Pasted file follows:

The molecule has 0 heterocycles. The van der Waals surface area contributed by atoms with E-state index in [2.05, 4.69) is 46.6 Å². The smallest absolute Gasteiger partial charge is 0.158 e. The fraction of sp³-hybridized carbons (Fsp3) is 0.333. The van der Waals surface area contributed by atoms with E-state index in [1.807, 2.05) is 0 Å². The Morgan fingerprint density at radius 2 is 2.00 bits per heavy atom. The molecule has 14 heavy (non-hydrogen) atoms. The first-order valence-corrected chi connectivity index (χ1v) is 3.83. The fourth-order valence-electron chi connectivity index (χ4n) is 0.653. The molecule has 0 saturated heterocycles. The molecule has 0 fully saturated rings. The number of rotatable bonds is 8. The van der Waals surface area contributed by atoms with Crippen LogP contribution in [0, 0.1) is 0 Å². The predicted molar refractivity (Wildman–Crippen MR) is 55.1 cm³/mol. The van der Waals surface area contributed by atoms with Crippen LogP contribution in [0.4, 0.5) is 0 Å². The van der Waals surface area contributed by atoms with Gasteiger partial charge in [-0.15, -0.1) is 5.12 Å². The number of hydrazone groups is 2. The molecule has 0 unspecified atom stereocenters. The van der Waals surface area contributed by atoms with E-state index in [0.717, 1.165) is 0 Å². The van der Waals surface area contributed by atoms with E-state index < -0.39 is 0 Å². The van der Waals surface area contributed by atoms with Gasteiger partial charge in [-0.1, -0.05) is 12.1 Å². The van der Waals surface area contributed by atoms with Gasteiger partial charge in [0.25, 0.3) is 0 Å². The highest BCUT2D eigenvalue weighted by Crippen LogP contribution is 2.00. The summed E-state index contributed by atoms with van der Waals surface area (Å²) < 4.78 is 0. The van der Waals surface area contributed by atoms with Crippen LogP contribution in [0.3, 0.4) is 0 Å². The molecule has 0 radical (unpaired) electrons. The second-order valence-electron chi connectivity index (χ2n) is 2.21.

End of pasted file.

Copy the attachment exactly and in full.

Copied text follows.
The molecule has 0 heterocycles. The van der Waals surface area contributed by atoms with E-state index in [2.05, 4.69) is 46.6 Å². The smallest absolute Gasteiger partial charge is 0.158 e. The fraction of sp³-hybridized carbons (Fsp3) is 0.333. The van der Waals surface area contributed by atoms with E-state index in [1.807, 2.05) is 0 Å². The Morgan fingerprint density at radius 2 is 2.00 bits per heavy atom. The molecule has 14 heavy (non-hydrogen) atoms. The first-order valence-corrected chi connectivity index (χ1v) is 3.83. The fourth-order valence-electron chi connectivity index (χ4n) is 0.653. The molecule has 0 saturated heterocycles. The molecule has 0 fully saturated rings. The number of rotatable bonds is 8. The van der Waals surface area contributed by atoms with Crippen LogP contribution in [0, 0.1) is 0 Å². The predicted molar refractivity (Wildman–Crippen MR) is 55.1 cm³/mol. The van der Waals surface area contributed by atoms with Crippen LogP contribution in [0.4, 0.5) is 0 Å². The van der Waals surface area contributed by atoms with Gasteiger partial charge in [-0.15, -0.1) is 5.12 Å². The number of hydrazone groups is 2. The molecule has 0 unspecified atom stereocenters. The van der Waals surface area contributed by atoms with E-state index in [0.717, 1.165) is 0 Å². The van der Waals surface area contributed by atoms with E-state index < -0.39 is 0 Å². The van der Waals surface area contributed by atoms with Gasteiger partial charge in [-0.1, -0.05) is 12.1 Å². The van der Waals surface area contributed by atoms with Gasteiger partial charge in [0.25, 0.3) is 0 Å². The highest BCUT2D eigenvalue weighted by Crippen LogP contribution is 2.00. The summed E-state index contributed by atoms with van der Waals surface area (Å²) < 4.78 is 0. The van der Waals surface area contributed by atoms with Crippen LogP contribution in [0.3, 0.4) is 0 Å². The molecule has 0 radical (unpaired) electrons. The second-order valence-electron chi connectivity index (χ2n) is 2.21.